Great Lent, the Third Sunday, What shall we trade? – Mark 8:34-9:1

Brothers and sisters, a Christian must always be able to answer questions. You must always be comparing things. Constantly, daily, hour-by-hour, minute-by-minute, you should be making comparisons and you should be making trades. St. Andrew of Crete, in his Great Canon, urges himself to be a great trader.

What is this that he is trading? What shall we trade?

There is a question — several questions, actually — that the Lord asks us in the Gospel for the Cross today. He says, “What shall a man give in exchange for his soul?” This is not a rhetorical question. This question has a correct answer. Actually, it has two answers that are equally correct.

One answer is that a man can give nothing to deserve salvation, nothing in exchange for his soul. Nothing is worth eternal life. There is no way he can pay God so that he will deserve salvation. That is one answer.

And then, there is another answer, which is the more important of the two, I would say. What can a man give in exchange for his own soul? His life. If a man gives his life, God — God redeems him. We don’t deserve it, we are weak, but we can give our heart to God, give our way of thinking to God, give our priorities to God, give our striving and our effort to God. Not our successes, not our abilities, because we can give nothing in exchange for our soul. We don’t have enough ability to give to God; all God wants of us is our heart, and He provides us with the ability.

And how so? St. Paul very succinctly, tersely, beautifully sums up the meaning of — the reason for — the Incarnation of God. He says “we have a great High Priest, Who has passed into the heavens,” and he goes on to say, “We have not a High Priest Which cannot be touched with the feeling of our infirmities, but was in all points tempted as we are, yet without sin. Jesus Christ became as we are, the same stuff that we are made of, tempted in all ways as we are, and yet did not sin — and not only did He not sin, but He ascended back to His Father, in the flesh. The things which He tells us to do — and He tells us many things — we are capable of doing because He Himself fulfilled these things. He is not some unreachable, far away High Priest that we cannot identify with. He bore our weaknesses and made them strong. He bore our infirmities and healed them. Everything that He expects of us, He has already done! As a man, he has done these things. If we understand what Christ has done for us, then we will understand how we can give our life in exchange for our soul. There is nothing that we have of ourselves that is worth salvation — to be able to gaze up on our God. But Jesus Christ has made us capable.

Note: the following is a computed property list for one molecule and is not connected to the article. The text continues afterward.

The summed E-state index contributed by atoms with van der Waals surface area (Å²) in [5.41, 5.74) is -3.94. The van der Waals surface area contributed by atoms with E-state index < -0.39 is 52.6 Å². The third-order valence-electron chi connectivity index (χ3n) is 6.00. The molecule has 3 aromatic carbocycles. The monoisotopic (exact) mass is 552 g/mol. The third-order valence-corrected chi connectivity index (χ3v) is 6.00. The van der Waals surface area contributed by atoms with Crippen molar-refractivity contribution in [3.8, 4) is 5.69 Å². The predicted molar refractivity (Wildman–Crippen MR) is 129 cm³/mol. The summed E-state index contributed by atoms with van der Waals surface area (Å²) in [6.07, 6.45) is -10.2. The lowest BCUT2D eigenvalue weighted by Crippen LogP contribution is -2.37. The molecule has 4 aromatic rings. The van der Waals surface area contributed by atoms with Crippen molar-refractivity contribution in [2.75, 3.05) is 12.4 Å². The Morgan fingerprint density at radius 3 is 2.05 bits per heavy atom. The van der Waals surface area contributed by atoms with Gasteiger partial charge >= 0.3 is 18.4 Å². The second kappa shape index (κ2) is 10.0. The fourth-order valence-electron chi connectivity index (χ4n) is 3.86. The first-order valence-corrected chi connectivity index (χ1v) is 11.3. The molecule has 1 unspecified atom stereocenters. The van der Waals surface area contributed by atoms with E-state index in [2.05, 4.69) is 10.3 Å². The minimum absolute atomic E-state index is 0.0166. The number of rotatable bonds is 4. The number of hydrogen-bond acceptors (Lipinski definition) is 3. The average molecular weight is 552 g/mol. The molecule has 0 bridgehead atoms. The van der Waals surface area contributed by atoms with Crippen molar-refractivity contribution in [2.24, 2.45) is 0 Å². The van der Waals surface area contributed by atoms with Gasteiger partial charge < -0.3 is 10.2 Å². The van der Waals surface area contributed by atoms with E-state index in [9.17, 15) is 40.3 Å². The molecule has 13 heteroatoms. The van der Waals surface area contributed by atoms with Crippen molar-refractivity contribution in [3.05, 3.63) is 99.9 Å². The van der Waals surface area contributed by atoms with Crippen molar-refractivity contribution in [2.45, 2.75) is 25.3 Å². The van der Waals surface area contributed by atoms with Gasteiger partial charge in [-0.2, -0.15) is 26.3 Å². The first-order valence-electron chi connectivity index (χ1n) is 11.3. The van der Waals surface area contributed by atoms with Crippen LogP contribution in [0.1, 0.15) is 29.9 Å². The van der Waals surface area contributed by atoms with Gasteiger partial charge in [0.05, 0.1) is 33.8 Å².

Now, how do we go about making this exchange — this exchange of things corruptible for things incorruptible, things temporal for things eternal, things that fade away for things that endure, things that will be forgotten for eternal remembrance? How can we make this exchange, brothers and sisters? This question should be one which you are answering moment-by-moment. We make this exchange by denying ourselves, and taking up our cross, and following our Savior on the same path that He walked and the same path that the saints walked.

And how is it that you deny yourself? You deny those things that are not according to God; your deny those things that are corrupt and that will go away; but trade, trade with you will, your heart, your desire, so that you can create a great treasure in Heaven. The way of the Cross is a way of denial, it is a way many times of sorrow, and pain, but it is a way of enlightenment, and of being invigorated. Good comes out of the soul when God dwells in it, and you desire to do what is right because God dwells within you, and you can think nothing else. Denying yourself, brothers and sisters, is just denying what you already know is going to go away. If you struggle against a lustful thought, that struggle is eternal and will be remembered. If you say one kind word to someone, that will be remembered. The promotions you get, the television programs you watch, the vacations you go on, the foods you eat–all of that will be forgotten. None of that is eternal. But any good work done in the name of God is remembered and is permanent.

Brothers and sisters, in our hearts is a desire for eternal life. All men have it — that is why people want to be famous, that is why people want to leave things to their heirs, that is why people want to do something big in the world — because they have a desire for significance. But that desire for all those things is really just a perversion, a twisting, of that good desire that God has put in our heart to be permanent, to not change, to be perfected, to be whole. This is what the Christian life offers us. Have you ever wondered why at the end of this reading the Lord says “There are some that stand here that shall not taste of death, till they have seen the kingdom of God come with power?” Why does He say that? He is talking about the Cross, a little bit, and all of a sudden, almost out of the blue, He says “there are some here that will not taste of death, until they see the kingdom of God come with power.” What He is referring to is what happens right afterwards, which is: He goes up on a mountain at night, with Peter, James, and John, and He is transfigured before them, and they see Him as He is, the Uncreated Light, God — so as to show them, and therefore, through them, us, that He is reliable; the things He tells us to do, they will get us where He wants us to go, and where we should desire as well. After He came down the mountain, He looked just like any other man, and when He was on the Cross, He bled like any other man, and He felt pain like any other man, and He died like any other man. But the apostles remembered, and we should remember too, the One Who hangs on the Cross is the One Who hung the stars in the heaven. The One Who suffers on the Cross is the One Who takes away every suffering. The path that He tells us to walk, He walked Himself, and He did more so besides.